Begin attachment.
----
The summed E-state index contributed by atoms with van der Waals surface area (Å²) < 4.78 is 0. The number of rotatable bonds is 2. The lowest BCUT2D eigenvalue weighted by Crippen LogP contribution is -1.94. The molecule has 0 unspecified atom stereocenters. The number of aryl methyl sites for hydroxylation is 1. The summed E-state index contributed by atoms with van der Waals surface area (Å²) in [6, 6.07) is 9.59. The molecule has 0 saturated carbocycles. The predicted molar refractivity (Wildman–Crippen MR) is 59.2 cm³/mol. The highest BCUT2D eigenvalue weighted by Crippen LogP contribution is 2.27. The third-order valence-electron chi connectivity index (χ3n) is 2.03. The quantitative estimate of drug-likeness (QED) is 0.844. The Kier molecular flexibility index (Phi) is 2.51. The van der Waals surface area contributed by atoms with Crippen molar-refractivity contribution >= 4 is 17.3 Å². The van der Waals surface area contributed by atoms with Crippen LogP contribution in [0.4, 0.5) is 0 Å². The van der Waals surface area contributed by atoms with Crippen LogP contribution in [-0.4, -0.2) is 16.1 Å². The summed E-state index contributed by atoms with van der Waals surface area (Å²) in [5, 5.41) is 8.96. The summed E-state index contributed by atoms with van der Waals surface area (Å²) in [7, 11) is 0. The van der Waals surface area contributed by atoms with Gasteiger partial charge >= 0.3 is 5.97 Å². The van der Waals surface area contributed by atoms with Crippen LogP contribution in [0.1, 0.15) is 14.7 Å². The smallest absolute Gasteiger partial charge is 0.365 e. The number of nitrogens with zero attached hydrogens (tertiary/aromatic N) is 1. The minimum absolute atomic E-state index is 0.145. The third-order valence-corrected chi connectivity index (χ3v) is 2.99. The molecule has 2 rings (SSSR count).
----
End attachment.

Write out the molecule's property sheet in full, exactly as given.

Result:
The summed E-state index contributed by atoms with van der Waals surface area (Å²) < 4.78 is 0. The number of rotatable bonds is 2. The lowest BCUT2D eigenvalue weighted by Crippen LogP contribution is -1.94. The molecule has 0 unspecified atom stereocenters. The number of aryl methyl sites for hydroxylation is 1. The summed E-state index contributed by atoms with van der Waals surface area (Å²) in [6, 6.07) is 9.59. The molecule has 0 saturated carbocycles. The predicted molar refractivity (Wildman–Crippen MR) is 59.2 cm³/mol. The highest BCUT2D eigenvalue weighted by Crippen LogP contribution is 2.27. The third-order valence-electron chi connectivity index (χ3n) is 2.03. The quantitative estimate of drug-likeness (QED) is 0.844. The Kier molecular flexibility index (Phi) is 2.51. The van der Waals surface area contributed by atoms with Crippen molar-refractivity contribution >= 4 is 17.3 Å². The van der Waals surface area contributed by atoms with Crippen LogP contribution in [0.4, 0.5) is 0 Å². The van der Waals surface area contributed by atoms with Crippen LogP contribution in [-0.4, -0.2) is 16.1 Å². The summed E-state index contributed by atoms with van der Waals surface area (Å²) in [5, 5.41) is 8.96. The summed E-state index contributed by atoms with van der Waals surface area (Å²) in [7, 11) is 0. The van der Waals surface area contributed by atoms with Gasteiger partial charge >= 0.3 is 5.97 Å². The van der Waals surface area contributed by atoms with Crippen LogP contribution in [0.1, 0.15) is 14.7 Å². The smallest absolute Gasteiger partial charge is 0.365 e. The number of nitrogens with zero attached hydrogens (tertiary/aromatic N) is 1. The minimum absolute atomic E-state index is 0.145. The third-order valence-corrected chi connectivity index (χ3v) is 2.99. The molecule has 2 rings (SSSR count).